The 1970s were a productive time for Rautavaara. Over a short period of time, he composed a large number of commissioned works, most of which have stood the test of time very well. His new, softer sound did not go unnoticed, and he was frequently contacted by choirs, in particular, with requests for new songs. In 1971, Rautavaara composed some of his great choral works, such as Vigilia and True & False Unicorn. In early 1972, he completed Cantus Arcticus, originally intended as a choral cantata. In summer 1972, he finished composing Book of Life, an extensive work for male voice choir.
All the while, he was also planning to compose operas. However, Apollon contra Marsyas, with librettist Bengt V. Wall, turned out to be a disappointment. After that, he studied The Kalevala and composed The Myth of Sampo (1974/1983) and Marjatta (1975), as well as Thomas (1985), which marked the beginning of his mature style as an opera composer. He later completed Vincent (1987), The House of the Sun (1991), Aleksis Kivi (1997) and Rasputin (2003), one of the most outstanding operas of the 2000s.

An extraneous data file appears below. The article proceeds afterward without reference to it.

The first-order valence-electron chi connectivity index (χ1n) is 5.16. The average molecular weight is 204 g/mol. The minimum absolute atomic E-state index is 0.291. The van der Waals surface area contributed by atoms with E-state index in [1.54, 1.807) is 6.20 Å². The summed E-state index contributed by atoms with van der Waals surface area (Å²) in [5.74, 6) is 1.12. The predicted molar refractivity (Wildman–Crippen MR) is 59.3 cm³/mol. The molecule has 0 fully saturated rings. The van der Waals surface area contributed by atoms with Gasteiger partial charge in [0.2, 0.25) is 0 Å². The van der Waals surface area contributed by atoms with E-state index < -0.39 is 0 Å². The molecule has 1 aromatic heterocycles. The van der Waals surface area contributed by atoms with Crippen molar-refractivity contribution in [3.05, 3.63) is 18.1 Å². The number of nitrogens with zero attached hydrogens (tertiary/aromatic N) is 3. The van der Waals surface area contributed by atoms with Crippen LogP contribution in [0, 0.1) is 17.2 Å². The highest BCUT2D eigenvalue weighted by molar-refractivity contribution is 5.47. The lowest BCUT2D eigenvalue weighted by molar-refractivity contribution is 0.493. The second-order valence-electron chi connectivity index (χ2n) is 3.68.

The fate of his first opera bothered him until the end. In the early 1960s, he had composed The Mine, an opera based on the Hungarian uprising of 1956, but it had never been seen on stage. The Finnish National Opera considered the libretto be too political, and Finno–Soviet relations underwent a crisis in autumn 1958.
Right up until his final years, it was Rautavaara’s wish to have The Mine performed on stage. The opera has already been seen on television, and a critically acclaimed recording was recently released. A stage version is still being waited for – but not for long: its premiere will be in Budapest on 21 October 2016. Rautavaara got his wish.
The Fire Sermon – Einojuhani Rautavaara’s Life and Works by Samuli Tiikkaja was published in Finnish in 2014 by Teos.